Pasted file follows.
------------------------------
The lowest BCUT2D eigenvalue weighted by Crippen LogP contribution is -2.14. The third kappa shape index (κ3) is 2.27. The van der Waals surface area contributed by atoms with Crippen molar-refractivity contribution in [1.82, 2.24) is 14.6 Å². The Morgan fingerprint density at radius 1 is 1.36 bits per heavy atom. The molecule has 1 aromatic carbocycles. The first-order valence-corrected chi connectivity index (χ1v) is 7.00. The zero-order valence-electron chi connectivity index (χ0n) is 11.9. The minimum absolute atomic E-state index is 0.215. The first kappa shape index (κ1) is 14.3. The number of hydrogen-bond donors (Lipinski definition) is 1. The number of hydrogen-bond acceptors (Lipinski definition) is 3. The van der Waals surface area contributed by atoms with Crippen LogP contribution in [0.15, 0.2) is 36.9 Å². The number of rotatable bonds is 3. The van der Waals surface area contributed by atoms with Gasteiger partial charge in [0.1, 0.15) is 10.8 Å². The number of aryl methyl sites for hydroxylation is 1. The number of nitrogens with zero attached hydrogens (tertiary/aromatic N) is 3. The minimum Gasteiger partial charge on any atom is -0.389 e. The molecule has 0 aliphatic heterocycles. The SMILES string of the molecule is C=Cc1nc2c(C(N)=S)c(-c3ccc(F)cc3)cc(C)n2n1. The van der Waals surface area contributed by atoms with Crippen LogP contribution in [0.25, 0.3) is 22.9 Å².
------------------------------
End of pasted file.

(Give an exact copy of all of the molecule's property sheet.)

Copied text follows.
The lowest BCUT2D eigenvalue weighted by Crippen LogP contribution is -2.14. The third kappa shape index (κ3) is 2.27. The van der Waals surface area contributed by atoms with Crippen molar-refractivity contribution in [1.82, 2.24) is 14.6 Å². The Morgan fingerprint density at radius 1 is 1.36 bits per heavy atom. The molecule has 1 aromatic carbocycles. The first-order valence-corrected chi connectivity index (χ1v) is 7.00. The zero-order valence-electron chi connectivity index (χ0n) is 11.9. The minimum absolute atomic E-state index is 0.215. The first kappa shape index (κ1) is 14.3. The number of hydrogen-bond donors (Lipinski definition) is 1. The number of hydrogen-bond acceptors (Lipinski definition) is 3. The van der Waals surface area contributed by atoms with Crippen LogP contribution in [0.15, 0.2) is 36.9 Å². The number of rotatable bonds is 3. The van der Waals surface area contributed by atoms with Gasteiger partial charge in [0.1, 0.15) is 10.8 Å². The number of aryl methyl sites for hydroxylation is 1. The number of nitrogens with zero attached hydrogens (tertiary/aromatic N) is 3. The minimum Gasteiger partial charge on any atom is -0.389 e. The molecule has 0 aliphatic heterocycles. The SMILES string of the molecule is C=Cc1nc2c(C(N)=S)c(-c3ccc(F)cc3)cc(C)n2n1. The van der Waals surface area contributed by atoms with Crippen LogP contribution in [0.25, 0.3) is 22.9 Å².